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Neuron. 2018 May 2;98(3):616-629.e6. doi: 10.1016/j.neuron.2018.03.036. Epub 2018 Apr 12.

The Medial Prefrontal Cortex Shapes Dopamine Reward Prediction Errors under State Uncertainty.

Author information

1
Center for Brain Science, Department of Molecular and Cellular Biology, Harvard University, 16 Divinity Avenue, Cambridge, MA 02138, USA.
2
Center for Brain Science, Department of Psychology, Harvard University, 52 Oxford Street, Cambridge, MA 02138, USA. Electronic address: gershman@fas.harvard.edu.
3
Center for Brain Science, Department of Molecular and Cellular Biology, Harvard University, 16 Divinity Avenue, Cambridge, MA 02138, USA. Electronic address: uchida@mcb.harvard.edu.

Abstract

Animals make predictions based on currently available information. In natural settings, sensory cues may not reveal complete information, requiring the animal to infer the "hidden state" of the environment. The brain structures important in hidden state inference remain unknown. A previous study showed that midbrain dopamine neurons exhibit distinct response patterns depending on whether reward is delivered in 100% (task 1) or 90% of trials (task 2) in a classical conditioning task. Here we found that inactivation of the medial prefrontal cortex (mPFC) affected dopaminergic signaling in task 2, in which the hidden state must be inferred ("will reward come or not?"), but not in task 1, where the state was known with certainty. Computational modeling suggests that the effects of inactivation are best explained by a circuit in which the mPFC conveys inference over hidden states to the dopamine system. VIDEO ABSTRACT.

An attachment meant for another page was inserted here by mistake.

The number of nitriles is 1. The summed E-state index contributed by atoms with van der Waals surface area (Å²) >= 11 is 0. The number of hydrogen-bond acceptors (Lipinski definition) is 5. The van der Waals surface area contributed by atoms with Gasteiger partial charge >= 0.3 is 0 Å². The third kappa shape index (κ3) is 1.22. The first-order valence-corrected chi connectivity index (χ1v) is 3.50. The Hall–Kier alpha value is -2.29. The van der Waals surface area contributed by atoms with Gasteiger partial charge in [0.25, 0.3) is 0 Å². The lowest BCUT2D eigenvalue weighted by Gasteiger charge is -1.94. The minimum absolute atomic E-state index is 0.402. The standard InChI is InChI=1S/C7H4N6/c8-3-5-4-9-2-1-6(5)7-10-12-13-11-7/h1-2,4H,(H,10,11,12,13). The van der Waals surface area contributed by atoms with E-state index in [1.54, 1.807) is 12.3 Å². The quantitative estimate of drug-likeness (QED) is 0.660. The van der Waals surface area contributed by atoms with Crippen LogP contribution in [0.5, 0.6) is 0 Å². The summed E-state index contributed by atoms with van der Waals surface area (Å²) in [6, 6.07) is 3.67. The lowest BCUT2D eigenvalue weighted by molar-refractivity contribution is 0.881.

KEYWORDS:

KOR; dopamine; hidden state inference; medial prefrontal cortex; reinforcement learning; reward prediction errors; temporal difference learning

PMID:
29656872
PMCID:
PMC5934341
DOI:
10.1016/j.neuron.2018.03.036
[Indexed for MEDLINE]
Free PMC Article

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